Projects can help you bring in the users you need to realize value, without risking security, by creating roles with project-specific access.
For example, I can create a custom role for my CS Operations Manager.
I can give this role full access to recipes, connections and folders, but only in my projects related to CS. This way, I give my users all the control they need, without compromising sensitive data that they don’t need.
At any time, I can see a full list of every user with access to each project in the Settings tab.
I’ve already talked about turning Workato recipes and connections into product. Let’s look back at my order syncing project:
What I really have here is a software product for managing orders. Even though I haven’t written a line of code, this is still software, and it’s a business critical product that needs to work. If these automations fail, I will:
Increase my costs following up dropped orders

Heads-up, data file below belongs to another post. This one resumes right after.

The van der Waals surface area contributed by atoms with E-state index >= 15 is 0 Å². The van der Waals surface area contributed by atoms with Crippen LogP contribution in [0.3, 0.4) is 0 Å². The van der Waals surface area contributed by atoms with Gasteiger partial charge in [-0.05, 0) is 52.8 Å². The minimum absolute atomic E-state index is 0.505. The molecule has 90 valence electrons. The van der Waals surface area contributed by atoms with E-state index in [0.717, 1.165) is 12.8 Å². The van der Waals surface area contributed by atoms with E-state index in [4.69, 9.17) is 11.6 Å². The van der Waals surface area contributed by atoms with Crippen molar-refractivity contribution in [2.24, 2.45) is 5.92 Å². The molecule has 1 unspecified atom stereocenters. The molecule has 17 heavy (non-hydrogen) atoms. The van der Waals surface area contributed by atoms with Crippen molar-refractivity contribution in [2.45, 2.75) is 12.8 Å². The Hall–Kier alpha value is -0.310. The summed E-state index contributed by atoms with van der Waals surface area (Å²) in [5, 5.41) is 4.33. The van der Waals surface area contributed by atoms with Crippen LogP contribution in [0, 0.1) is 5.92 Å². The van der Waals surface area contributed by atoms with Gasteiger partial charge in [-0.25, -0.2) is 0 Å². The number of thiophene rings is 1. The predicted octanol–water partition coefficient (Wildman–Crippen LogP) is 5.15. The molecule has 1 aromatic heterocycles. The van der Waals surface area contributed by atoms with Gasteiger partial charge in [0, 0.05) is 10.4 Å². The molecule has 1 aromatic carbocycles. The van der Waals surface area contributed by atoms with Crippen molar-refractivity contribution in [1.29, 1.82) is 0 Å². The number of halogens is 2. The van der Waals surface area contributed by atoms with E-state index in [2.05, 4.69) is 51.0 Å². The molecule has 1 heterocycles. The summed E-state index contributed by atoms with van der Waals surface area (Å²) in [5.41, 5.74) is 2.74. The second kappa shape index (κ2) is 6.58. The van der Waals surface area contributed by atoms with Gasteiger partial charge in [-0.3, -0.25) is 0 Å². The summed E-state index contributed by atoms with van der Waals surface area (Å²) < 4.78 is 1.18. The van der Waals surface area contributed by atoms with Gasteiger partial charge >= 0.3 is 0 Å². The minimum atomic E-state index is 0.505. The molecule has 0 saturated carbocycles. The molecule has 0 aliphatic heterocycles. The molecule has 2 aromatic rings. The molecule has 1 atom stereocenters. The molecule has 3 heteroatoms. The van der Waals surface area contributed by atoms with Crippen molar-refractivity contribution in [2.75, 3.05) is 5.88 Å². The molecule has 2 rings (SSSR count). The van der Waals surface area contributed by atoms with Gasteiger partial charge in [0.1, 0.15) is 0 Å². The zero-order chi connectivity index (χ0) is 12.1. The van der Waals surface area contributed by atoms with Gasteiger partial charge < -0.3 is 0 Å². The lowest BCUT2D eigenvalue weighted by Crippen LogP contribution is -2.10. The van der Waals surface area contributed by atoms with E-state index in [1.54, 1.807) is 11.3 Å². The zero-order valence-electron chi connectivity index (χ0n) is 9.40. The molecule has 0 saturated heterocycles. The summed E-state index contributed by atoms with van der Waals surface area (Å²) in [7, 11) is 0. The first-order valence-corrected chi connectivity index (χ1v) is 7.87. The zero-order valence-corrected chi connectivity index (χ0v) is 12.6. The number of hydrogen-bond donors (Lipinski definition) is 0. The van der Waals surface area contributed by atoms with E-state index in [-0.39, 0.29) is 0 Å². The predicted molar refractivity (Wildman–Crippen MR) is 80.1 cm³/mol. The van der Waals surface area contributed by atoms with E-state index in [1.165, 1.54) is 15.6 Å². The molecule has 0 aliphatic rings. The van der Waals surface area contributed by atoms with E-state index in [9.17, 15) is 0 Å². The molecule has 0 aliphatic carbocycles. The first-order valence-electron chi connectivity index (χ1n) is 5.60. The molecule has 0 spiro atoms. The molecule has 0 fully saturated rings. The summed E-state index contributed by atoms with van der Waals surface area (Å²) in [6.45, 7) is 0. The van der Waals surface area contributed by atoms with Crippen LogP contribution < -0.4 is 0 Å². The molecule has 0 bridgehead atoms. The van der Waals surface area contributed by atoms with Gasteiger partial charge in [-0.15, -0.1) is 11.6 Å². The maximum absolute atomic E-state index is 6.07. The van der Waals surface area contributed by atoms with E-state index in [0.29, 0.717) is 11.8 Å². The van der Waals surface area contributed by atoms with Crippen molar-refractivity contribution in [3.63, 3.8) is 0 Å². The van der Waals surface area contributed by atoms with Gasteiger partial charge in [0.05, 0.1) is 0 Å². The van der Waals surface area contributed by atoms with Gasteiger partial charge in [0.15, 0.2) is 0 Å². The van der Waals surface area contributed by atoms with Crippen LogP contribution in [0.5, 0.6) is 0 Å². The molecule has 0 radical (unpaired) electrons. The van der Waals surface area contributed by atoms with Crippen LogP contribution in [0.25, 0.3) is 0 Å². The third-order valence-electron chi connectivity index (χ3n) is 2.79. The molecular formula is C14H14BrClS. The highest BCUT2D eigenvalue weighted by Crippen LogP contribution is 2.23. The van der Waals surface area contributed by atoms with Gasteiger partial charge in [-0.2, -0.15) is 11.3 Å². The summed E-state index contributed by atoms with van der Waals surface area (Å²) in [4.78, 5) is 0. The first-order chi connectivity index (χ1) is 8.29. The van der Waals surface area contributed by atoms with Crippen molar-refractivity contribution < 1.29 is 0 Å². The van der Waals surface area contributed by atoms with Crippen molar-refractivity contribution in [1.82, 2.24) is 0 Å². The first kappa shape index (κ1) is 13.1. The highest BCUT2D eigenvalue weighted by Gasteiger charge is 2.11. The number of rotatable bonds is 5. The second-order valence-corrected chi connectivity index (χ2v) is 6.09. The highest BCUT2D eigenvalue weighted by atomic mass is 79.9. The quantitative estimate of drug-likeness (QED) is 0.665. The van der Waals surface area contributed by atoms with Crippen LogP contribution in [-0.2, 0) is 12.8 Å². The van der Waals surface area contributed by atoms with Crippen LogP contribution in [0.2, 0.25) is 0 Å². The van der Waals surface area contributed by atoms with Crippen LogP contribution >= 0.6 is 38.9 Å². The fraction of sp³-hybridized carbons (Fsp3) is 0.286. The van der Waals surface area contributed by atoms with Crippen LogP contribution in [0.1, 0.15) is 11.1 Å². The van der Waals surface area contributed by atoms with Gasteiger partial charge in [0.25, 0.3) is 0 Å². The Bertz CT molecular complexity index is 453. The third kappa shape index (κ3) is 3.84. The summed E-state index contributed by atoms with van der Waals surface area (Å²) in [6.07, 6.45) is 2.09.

Lose short-term revenue from dropped orders
Lose customer lifetime value by giving customers a poor experience
For this reason, if I need to update these recipes, I don’t want to just make changes and hope I don’t break anything. To protect a business critical product, you need change management. This isn’t just for developers, it’s vital for scaling up any automation. In order to trust a critical process to automation, you have to be able to develop a change, test it safely, and deploy it with zero downtime.
Traditional software development has a whole universe of tools for change and lifecycle management. If you’re using those tools today, Workato can work with them. But to use traditional change management requires developers and DevOps specialists. That isn’t always possible, and even when it is, it can be a major bottleneck. If a subject matter expert can harness their expertise to automate business processes without developers, it would be a shame to have to go back to relying on them to manage change safely.
Just like we’ve made it possible to develop automations without using code, our goal is to make robust change management accessible to everyone, as part of our low-code / no-code platform. That’s why in just a few weeks, we’re releasing built-in environments.